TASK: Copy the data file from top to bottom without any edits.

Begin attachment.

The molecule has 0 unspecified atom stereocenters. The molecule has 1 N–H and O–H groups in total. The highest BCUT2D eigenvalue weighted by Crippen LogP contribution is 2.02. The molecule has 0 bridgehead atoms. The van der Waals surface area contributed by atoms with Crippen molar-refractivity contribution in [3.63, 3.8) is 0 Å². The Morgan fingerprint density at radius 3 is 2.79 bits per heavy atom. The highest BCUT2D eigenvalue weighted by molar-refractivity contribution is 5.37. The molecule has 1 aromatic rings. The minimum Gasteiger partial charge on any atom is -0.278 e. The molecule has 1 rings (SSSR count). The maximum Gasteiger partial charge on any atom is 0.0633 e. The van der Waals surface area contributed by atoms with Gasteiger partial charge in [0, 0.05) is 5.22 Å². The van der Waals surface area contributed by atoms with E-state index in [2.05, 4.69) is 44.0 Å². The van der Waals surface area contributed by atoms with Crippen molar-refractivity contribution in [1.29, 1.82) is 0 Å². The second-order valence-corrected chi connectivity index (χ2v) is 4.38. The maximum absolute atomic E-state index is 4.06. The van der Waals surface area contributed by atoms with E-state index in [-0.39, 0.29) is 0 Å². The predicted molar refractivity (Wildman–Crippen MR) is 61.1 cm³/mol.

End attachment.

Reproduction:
The molecule has 0 unspecified atom stereocenters. The molecule has 1 N–H and O–H groups in total. The highest BCUT2D eigenvalue weighted by Crippen LogP contribution is 2.02. The molecule has 0 bridgehead atoms. The van der Waals surface area contributed by atoms with Crippen molar-refractivity contribution in [3.63, 3.8) is 0 Å². The Morgan fingerprint density at radius 3 is 2.79 bits per heavy atom. The highest BCUT2D eigenvalue weighted by molar-refractivity contribution is 5.37. The molecule has 1 aromatic rings. The minimum Gasteiger partial charge on any atom is -0.278 e. The molecule has 1 rings (SSSR count). The maximum Gasteiger partial charge on any atom is 0.0633 e. The van der Waals surface area contributed by atoms with Gasteiger partial charge in [0, 0.05) is 5.22 Å². The van der Waals surface area contributed by atoms with E-state index in [2.05, 4.69) is 44.0 Å². The van der Waals surface area contributed by atoms with Crippen molar-refractivity contribution in [1.29, 1.82) is 0 Å². The second-order valence-corrected chi connectivity index (χ2v) is 4.38. The maximum absolute atomic E-state index is 4.06. The van der Waals surface area contributed by atoms with E-state index in [-0.39, 0.29) is 0 Å². The predicted molar refractivity (Wildman–Crippen MR) is 61.1 cm³/mol.